The eight OECD principles are:

  1. Collection Limitation: There should be limits on the collection of personal data, and such data should be gathered legally, and with the knowledge or consent of the data subjects.
  2. Accurate Data-keeping: Personal data should be relevant to the purposes for which they are to be used, and, to the extent necessary for those purposes, should be accurate, complete and kept up-to-date.
  3. Purpose Specification: The purposes for which personal data are collected should be specified not later than at the time of data collection, and all subsequent uses should be limited to those purposes.
  4. Use Limitation: Personal data should not be disclosed, made available or otherwise used for alternative purposes without consent from the data subject or by the authority of law.
  5. Security: Personal data should be protected from unauthorized access, destruction, use, modification, or disclosure.
  6. Openness: There should be a general policy of openness about developments in data collection and use. Means should be readily available to ascertain the existence and nature of personal data, the main purpose of their use, and the identity and location of the data controller.
  7. Individual Access: An individual should be able to contact a data controller about what information the controller has about that person, and be able to correct inaccurate records. If an access request is denied, a reason must be given, and the individual must be able to challenge the denial.
  8. Accountability: A data controller should be accountable for complying with the measures which give effect to the principles stated above.


3.  P3P and Other Tools

During the workshop we discussed the Platform for Privacy Preferences Project (P3P) (a standard being developed by W3C) and other up-and-coming privacy tools that may be of help in protecting individuals’ privacy online.  Participants expressed substantial interest in applying P3P to the mobile environment, but also expressed concerns about whether P3P will work “out of the box” in the mobile world.  Perhaps P3P is a good starting place, but not the final solution?

Overview of P3P

P3P is intended to help simplify and automate the announcement of a website’s privacy policies.  It does this by providing a standardized vocabulary that websites can use to encode their privacy policies in a machine-readable format.  P3P-enabled user agents can then automatically fetch these policies and pass this information on to users in an easily understandable way.  (For more on P3P, see workshop slides.)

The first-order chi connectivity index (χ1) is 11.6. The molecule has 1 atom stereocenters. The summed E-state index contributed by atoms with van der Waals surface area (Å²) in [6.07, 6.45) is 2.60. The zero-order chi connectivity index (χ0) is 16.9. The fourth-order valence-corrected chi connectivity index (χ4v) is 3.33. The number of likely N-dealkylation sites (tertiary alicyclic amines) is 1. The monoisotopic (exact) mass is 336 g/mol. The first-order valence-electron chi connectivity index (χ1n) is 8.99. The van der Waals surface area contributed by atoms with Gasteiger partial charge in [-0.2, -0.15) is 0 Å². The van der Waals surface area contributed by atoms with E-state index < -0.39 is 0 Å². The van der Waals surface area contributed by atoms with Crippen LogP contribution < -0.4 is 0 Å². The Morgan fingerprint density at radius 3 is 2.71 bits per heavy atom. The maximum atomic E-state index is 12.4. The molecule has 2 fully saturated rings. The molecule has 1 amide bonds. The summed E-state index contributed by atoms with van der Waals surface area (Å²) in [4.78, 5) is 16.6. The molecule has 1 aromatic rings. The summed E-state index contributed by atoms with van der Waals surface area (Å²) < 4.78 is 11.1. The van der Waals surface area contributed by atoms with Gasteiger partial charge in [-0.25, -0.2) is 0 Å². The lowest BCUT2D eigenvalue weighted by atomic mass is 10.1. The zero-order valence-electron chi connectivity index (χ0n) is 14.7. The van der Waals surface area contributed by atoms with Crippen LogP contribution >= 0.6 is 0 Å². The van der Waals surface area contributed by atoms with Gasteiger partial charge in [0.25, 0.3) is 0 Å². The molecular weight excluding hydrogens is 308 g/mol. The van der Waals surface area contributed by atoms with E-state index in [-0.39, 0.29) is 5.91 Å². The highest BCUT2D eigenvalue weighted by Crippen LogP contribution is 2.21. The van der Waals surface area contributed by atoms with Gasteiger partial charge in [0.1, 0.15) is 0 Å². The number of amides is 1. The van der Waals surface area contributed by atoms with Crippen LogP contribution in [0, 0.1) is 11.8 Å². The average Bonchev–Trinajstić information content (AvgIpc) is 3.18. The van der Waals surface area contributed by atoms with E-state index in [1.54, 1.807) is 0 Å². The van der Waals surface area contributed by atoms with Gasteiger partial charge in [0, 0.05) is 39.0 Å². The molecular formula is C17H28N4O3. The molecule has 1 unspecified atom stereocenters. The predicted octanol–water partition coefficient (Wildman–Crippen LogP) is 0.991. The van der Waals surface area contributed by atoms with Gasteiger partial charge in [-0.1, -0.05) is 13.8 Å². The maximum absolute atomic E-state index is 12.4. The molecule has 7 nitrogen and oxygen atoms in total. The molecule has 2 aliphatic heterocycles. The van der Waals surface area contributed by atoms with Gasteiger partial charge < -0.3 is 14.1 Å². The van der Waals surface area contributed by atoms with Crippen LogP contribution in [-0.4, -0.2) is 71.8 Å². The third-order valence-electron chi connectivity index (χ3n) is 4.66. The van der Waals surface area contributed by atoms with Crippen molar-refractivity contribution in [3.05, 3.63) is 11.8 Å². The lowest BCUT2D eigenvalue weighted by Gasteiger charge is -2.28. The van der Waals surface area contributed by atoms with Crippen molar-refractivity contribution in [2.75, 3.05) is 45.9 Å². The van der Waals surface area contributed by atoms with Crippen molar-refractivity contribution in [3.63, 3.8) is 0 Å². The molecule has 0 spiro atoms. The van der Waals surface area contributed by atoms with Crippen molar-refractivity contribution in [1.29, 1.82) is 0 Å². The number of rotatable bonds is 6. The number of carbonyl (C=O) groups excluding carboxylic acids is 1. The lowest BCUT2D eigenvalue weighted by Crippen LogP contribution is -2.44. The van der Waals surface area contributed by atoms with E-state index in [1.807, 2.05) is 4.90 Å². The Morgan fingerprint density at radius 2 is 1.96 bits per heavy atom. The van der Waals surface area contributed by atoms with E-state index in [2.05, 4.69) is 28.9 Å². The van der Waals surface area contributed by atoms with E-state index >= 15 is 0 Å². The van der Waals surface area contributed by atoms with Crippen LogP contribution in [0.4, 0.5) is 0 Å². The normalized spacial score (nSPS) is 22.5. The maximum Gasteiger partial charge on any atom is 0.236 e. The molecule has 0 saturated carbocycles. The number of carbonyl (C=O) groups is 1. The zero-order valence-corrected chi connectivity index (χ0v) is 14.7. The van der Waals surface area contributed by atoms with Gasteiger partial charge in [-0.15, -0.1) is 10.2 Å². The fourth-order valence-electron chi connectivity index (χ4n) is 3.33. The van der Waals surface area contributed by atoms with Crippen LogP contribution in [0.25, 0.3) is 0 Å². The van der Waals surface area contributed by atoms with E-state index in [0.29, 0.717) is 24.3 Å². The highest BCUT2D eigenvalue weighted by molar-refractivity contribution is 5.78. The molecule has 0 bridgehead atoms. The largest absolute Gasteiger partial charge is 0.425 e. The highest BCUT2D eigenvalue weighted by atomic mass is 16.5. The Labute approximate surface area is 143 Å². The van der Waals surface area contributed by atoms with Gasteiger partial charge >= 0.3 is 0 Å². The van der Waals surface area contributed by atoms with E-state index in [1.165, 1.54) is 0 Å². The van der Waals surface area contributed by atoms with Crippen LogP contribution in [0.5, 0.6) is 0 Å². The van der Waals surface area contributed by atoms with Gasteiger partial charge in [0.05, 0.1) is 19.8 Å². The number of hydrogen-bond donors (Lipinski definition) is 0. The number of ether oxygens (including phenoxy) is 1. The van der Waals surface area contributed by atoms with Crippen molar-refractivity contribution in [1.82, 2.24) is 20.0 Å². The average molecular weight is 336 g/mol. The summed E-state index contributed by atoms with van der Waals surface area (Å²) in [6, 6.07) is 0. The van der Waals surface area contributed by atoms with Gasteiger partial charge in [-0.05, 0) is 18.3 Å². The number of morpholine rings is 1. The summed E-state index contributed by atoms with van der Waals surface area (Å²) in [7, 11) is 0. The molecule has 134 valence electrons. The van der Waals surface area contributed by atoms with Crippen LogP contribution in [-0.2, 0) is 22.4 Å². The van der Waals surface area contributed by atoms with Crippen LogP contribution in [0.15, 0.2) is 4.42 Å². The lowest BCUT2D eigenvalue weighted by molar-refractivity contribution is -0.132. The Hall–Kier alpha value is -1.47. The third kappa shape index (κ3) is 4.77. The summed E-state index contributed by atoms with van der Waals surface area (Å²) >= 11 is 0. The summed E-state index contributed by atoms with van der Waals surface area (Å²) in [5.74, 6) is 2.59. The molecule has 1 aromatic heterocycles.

Currently, a number of products are being developed that will incorporate the P3P draft standard.  These include browsers, user tools, and policy generators.   Microsoft, for example, has said the next version of its Internet Explorer browser will have support for P3P.

Proponents of P3P expect that this standard will be useful because:

Interest in P3P from WAP

WAP members at the workshop were very interested in P3P, but expressed concern about a few issues:

Despite these concerns, WAP members felt that P3P could provide a good starting point for addressing privacy in the mobile world, and agreed to raise the issues of privacy and P3P to the WAP Specification Requirements Committee.

Note that, even for the wireline world, P3P is only a starting point.  It is meant as a user-empowerment tool, but it is not a complete solution.  Other pieces of the puzzle include laws and regulation, business best practices, etc. -- these must all fit together if privacy is to be protected on the web.

4.  Special Concerns in the Wireless Environment

Privacy has dominated Internet policy debates for some time, but is only beginning to be discussed in the context of mobile services.  In addition to the regular concerns users have about sensitive information such as their age, health records, credit card numbers and history, etc., mobile devices often collect other data that may also contain sensitive information.  Three such types of data were discussed in depth at the workshop: location information, state information, and device capabilities/profiles.

Part of the reason why location, state, and device C/P are sensitive is because they are not “static” information.  Instead, they are more like “sensor” data that is updated frequently.  Consider location data compared with a person’s age -- a user’s location changes constantly, which in turn requires constant updating of location information.  Because of this “inherent character” of frequent updating, these types of data are potentially more privacy invasive, in the sense that they are more suited towards the purpose of “real-time” tracking of users’ preferences and behaviors. Some users may find this constant “tracking” to be very invasive. (This was also mentioned in the WAP-W3C workshop on position dependent services -- see the minutes that from workshop.)

In the next sections we take a brief look at location, state, and device capabilities/profiles. In reviewing these special types of data, we should ask:


The collection of location information in the mobile environment is common, motivated, and in some cases required, by business opportunity, regulatory requirements, and larger design choices made in mobile device infrastructures. Mobile service providers see real business opportunities arising out of location information, such as "I'm lost" services, an many others. W3C and WAP Forum recently sponsored a Workshop on Position Dependent Information Services. Aside from business drivers, many jurisdictions require that mobile service providers be able to deliver location information to public safety officials when users make emergency calls for help (Consider, for example the United States FCC E911 requirements.) Finally, network architectures may have easy access to location information as a side effect of their oveall design. For example, the fact that wireless carriers relay transmissions point-to-point via the closest transmitter, and also frequently bill users based “roaming” charges, mean that location information (i.e., knowing where the cell phone is) is critical to current mobile services. (Of course, this might change in the future with new technologies such as BlueTooth™ -- a BlueTooth device doesn’t need to know the GPS position of another BlueTooth device, only that it is sufficiently “close by” to receive transmissions.  Perhaps a paradigm shift in-the-making?)